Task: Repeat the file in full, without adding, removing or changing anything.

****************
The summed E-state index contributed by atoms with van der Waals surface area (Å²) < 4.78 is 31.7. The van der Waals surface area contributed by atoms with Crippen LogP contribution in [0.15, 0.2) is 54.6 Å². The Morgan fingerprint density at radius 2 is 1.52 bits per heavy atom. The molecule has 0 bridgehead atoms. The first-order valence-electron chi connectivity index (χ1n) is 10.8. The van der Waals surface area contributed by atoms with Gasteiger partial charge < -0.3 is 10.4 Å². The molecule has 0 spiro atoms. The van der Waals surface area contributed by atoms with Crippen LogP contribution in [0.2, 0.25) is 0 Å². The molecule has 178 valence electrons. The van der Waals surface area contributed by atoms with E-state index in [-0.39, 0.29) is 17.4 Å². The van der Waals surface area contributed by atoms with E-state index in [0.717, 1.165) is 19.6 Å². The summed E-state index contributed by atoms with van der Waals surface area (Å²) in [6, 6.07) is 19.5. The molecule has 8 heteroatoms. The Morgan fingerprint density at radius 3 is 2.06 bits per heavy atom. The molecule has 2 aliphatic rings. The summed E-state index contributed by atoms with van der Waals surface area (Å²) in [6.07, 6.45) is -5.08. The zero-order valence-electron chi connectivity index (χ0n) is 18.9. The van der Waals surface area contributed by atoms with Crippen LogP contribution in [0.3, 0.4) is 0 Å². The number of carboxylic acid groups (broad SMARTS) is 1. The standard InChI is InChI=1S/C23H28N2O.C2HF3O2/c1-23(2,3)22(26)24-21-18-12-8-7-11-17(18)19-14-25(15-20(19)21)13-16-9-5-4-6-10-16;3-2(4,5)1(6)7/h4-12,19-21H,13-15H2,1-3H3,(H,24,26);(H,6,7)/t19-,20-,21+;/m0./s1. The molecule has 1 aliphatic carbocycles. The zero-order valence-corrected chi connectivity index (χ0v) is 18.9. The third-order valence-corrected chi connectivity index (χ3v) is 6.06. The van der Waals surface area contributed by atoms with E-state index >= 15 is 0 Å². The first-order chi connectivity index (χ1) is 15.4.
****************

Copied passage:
The summed E-state index contributed by atoms with van der Waals surface area (Å²) < 4.78 is 31.7. The van der Waals surface area contributed by atoms with Crippen LogP contribution in [0.15, 0.2) is 54.6 Å². The Morgan fingerprint density at radius 2 is 1.52 bits per heavy atom. The molecule has 0 bridgehead atoms. The first-order valence-electron chi connectivity index (χ1n) is 10.8. The van der Waals surface area contributed by atoms with Gasteiger partial charge < -0.3 is 10.4 Å². The molecule has 0 spiro atoms. The van der Waals surface area contributed by atoms with Crippen LogP contribution in [0.2, 0.25) is 0 Å². The molecule has 178 valence electrons. The van der Waals surface area contributed by atoms with E-state index in [-0.39, 0.29) is 17.4 Å². The van der Waals surface area contributed by atoms with E-state index in [0.717, 1.165) is 19.6 Å². The summed E-state index contributed by atoms with van der Waals surface area (Å²) in [6, 6.07) is 19.5. The molecule has 8 heteroatoms. The Morgan fingerprint density at radius 3 is 2.06 bits per heavy atom. The molecule has 2 aliphatic rings. The summed E-state index contributed by atoms with van der Waals surface area (Å²) in [6.07, 6.45) is -5.08. The zero-order valence-electron chi connectivity index (χ0n) is 18.9. The van der Waals surface area contributed by atoms with Crippen LogP contribution in [0.3, 0.4) is 0 Å². The number of carboxylic acid groups (broad SMARTS) is 1. The standard InChI is InChI=1S/C23H28N2O.C2HF3O2/c1-23(2,3)22(26)24-21-18-12-8-7-11-17(18)19-14-25(15-20(19)21)13-16-9-5-4-6-10-16;3-2(4,5)1(6)7/h4-12,19-21H,13-15H2,1-3H3,(H,24,26);(H,6,7)/t19-,20-,21+;/m0./s1. The molecule has 1 aliphatic carbocycles. The zero-order valence-corrected chi connectivity index (χ0v) is 18.9. The third-order valence-corrected chi connectivity index (χ3v) is 6.06. The van der Waals surface area contributed by atoms with E-state index >= 15 is 0 Å². The first-order chi connectivity index (χ1) is 15.4.